Wrapping C Global Variables

$Header: /cvs/projects/SWIG/Examples/tcl/variables/index.html,v 2002/04/08 03:55:16 beazley Exp $

When a C global variable appears in an interface file, SWIG tries to wrap it using a technique known as "variable linking." The idea is pretty simple---we try to create a Tcl variable that works exactly like you would expect in a Tcl script, but which magically retrieves or updates the value of the underlying C variable. Click here to see a SWIG interface with some variable declarations in it.

Manipulating Variables from Tcl

Click here to see a script that updates and prints out the values of the variables defined in the above file. Notice how the C global variables work just like normal Tcl variables.

Key points

  • The set statement changes the value of the corresponding C global variable.
  • Whenever you access the value of a variable such as $ivar, the value of the C global variable is read.
  • If a C program changes a global variable independently of Tcl, this change is automatically reflected in the Tcl variable (i.e., reads will always return the most up to date value of the variable).
  • When a global variable has the type "char *", SWIG manages it as a character string. However, whenever the value of such a variable is set from Tcl, the old value is destroyed using free() or delete (the choice of which depends on whether or not SWIG was run with the -c++ option).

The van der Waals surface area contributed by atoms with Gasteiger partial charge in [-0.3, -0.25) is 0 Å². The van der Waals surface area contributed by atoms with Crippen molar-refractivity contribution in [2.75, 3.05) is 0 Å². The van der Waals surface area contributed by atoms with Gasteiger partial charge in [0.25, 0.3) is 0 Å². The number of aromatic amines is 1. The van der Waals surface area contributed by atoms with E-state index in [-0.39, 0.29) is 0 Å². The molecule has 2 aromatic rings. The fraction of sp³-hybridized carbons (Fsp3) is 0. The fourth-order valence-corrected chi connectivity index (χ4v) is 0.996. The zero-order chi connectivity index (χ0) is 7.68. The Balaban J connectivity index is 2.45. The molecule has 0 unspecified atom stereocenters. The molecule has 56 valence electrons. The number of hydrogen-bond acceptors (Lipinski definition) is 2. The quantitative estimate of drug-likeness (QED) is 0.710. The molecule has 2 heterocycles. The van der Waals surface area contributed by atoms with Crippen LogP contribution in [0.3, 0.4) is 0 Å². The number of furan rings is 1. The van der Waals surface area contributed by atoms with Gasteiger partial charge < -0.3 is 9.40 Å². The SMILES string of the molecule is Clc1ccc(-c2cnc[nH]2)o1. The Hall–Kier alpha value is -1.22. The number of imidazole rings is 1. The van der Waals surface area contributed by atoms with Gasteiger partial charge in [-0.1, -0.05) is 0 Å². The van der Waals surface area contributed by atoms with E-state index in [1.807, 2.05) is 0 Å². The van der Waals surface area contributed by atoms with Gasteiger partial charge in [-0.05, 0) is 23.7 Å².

• signed char and unsigned char are handled as small 8-bit integers.
  • String array variables such as 'char name[256]' are managed as Tcl strings, but when setting the value, the result is truncated to the maximum length of the array. Furthermore, the string is assumed to be null-terminated.
  • When structures and classes are used as global variables, they are mapped into pointers. Getting the "value" returns a pointer to the global variable. Setting the value of a structure results in a memory copy from a pointer to the global.

Creating read-only variables

The %immutable and %mutable directives can be used to specify a collection of read-only variables. For example:
int    status;
double blah;
The %immutable directive remains in effect until it is explicitly disabled using the %mutable directive.


  • Management of global variables is one of the most problematic aspects of C/C++ wrapping because the scripting interface and resulting memory management is much trickier than simply creating a wrapper function.

  • You may be better off hiding global variables behind a function based interface.